Today is Marathon Monday...the Boston Marathon that is, the world's oldest 26.2 mile race.
In Massachusetts (where I'm from) the day is actually a holiday...a day off for the entire state to watch, cheer, and participate in the best race ever! (Okay, officially the holiday is Patriots Day, the day the first shots were fired for the American Revolution in the Battle of Lexington and Concord following the Paul Revere's nighttime ride warning the Minutemen of the advancing Redcoats...but now, it's Marathon Day).
Growing up in Massachusetts, even nonrunners get excited about Marathon Day. I can still remember being in elementary school, home for the day, with live race day coverage on the television...I didn't really get it - watching two or three tired, intense, and sweaty men (and behind them, women) putting one foot in front of the other for a distance that meant nothing to me. But, it seemed exciting nonetheless. Coverage of the event for days before and after would be intense.
I remember my first Marathon Day when I was in college at Boston University (1994). My neighbor, Tara, asked me to go with her to Copley Square in downtown Boston, where the finish line is. She was a graphic arts major and had an assignment to take photos of the race...her idea was to catch shots of the back of the pack (an idea, I'm sure, fueled by the fact that we wanted to sleep in, have lunch, then go downtown). I was rather lukewarm about the idea...I mean, how boring does that sound? Let's go stand on the road and watch strangers run by you. Being a good friend, though, I accompanied her.
I have to say, that first day in Copley Square forever ruined me for every race to come: THIS is what a race is supposed to be like. Thousands and thousands of people were crowded into the city. Everyone was cheering...Thousands of runners went by and even though they were strangers, somehow, each one seemed so personal, so familiar. Perhaps it was because some of these runners were the ones featured in the news on the nights leading up to the race. The father who always ran, pushing his son in a wheelchair the whole 26.2 miles. The mom pushing a double jogger. The college kid, shirtless, running behind a keg of beer on a dolly. Or perhaps it is just that bit of common humanity that your soul hums in tune with others who are pushing themselves to their limits and proud of their accomplishment. The smiles, the raised arms, fists pumping, clapping at their own achievement, feeling the high of the crowd's cheers.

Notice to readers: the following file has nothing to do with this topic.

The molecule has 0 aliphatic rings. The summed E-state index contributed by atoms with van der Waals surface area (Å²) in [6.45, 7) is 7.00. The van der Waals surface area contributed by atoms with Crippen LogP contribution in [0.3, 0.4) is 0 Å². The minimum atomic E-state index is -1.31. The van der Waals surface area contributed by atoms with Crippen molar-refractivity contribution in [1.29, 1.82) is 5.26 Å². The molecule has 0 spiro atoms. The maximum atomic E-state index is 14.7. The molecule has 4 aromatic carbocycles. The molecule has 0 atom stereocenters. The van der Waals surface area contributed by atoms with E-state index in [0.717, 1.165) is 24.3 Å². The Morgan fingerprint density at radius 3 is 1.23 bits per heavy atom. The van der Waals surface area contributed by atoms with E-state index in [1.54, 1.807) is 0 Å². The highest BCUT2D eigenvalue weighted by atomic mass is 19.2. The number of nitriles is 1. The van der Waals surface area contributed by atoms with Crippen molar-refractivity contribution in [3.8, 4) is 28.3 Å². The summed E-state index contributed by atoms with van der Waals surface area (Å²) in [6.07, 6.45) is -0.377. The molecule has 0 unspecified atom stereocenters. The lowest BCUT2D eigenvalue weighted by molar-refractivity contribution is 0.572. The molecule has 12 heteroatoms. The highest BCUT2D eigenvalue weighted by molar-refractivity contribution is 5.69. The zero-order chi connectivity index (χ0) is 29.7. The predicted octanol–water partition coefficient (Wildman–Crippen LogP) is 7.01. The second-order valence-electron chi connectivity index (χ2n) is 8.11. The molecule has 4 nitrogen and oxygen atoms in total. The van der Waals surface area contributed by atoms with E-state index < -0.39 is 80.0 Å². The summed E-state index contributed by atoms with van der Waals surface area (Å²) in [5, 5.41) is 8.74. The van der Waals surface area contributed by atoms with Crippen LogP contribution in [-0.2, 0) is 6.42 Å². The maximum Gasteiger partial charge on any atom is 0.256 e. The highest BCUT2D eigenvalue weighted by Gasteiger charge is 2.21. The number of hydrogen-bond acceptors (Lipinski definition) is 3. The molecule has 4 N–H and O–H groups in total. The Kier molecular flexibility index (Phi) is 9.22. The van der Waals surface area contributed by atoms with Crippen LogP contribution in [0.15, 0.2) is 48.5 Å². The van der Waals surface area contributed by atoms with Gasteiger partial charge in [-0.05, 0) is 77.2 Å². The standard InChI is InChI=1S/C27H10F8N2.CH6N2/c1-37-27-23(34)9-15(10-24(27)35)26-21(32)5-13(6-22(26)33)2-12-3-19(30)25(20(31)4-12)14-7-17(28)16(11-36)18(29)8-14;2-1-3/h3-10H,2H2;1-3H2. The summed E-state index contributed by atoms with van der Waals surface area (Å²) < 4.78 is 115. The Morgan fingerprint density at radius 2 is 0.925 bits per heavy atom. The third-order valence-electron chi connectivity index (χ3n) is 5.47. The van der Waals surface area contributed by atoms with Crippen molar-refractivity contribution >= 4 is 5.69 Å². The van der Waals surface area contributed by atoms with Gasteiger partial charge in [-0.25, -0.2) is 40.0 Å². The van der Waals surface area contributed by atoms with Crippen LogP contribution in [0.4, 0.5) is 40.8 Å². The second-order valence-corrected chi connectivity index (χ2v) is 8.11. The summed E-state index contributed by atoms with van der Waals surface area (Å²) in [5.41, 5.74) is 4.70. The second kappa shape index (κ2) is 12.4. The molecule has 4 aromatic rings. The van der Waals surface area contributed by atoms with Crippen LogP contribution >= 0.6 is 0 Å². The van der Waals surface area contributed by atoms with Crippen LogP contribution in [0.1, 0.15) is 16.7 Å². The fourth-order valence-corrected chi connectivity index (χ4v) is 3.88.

[Side note: This is what I expected my first big race to be like, the Philadelphia Marathon (or the half portion of it I ran in November of 2008). Big city, big race, big crowds, big excitement...Unfortunately, the Philly race was empty of bystanders and energy, probably due to the 22 degree temperatures and the early start time (7:00 am, as opposed to Boston's 10:00 start).]
Tara and I stayed for several hours, cheering on the runners. I'm sure the race is different now, since Boston has become so ridiculously popular (spurred on by the selectiveness of having rigid qualifying times to enter the race). But then, almost 20 years go (crap, it's been that long?), there were plenty of people at the back of the pack, plenty of runners whose time was a 5 or 6 hour marathon (unlike the elites who can run 26 miles in a little over 2 hours). We clapped until our arms ached, cheered and screamed until our voices were hoarse. It was one of the best sporting events I'd been to, then and now.
I made it a point to go down to Copley Square for Marathon Day each year I was in college, and then the three that I was across the river, studying theology in Cambridge. I'd bring friends who'd never experienced it before, and they would always come back starry eyed, as if they'd just witness something miraculous. And they did.
Perhaps, this is why I want to run in the Boston Marathon someday. This race was my introduction to running. This race is my touchstone. It is my ruler. It is what I measure every other race on. When I run Boston, it will be like a homecoming for me, a return to that nascent place where the runner within me I'd become one day was conceived.
"There are two ways to live your life. One, as though nothing is a miracle. The other, as though everything is a miracle." Albert Einstein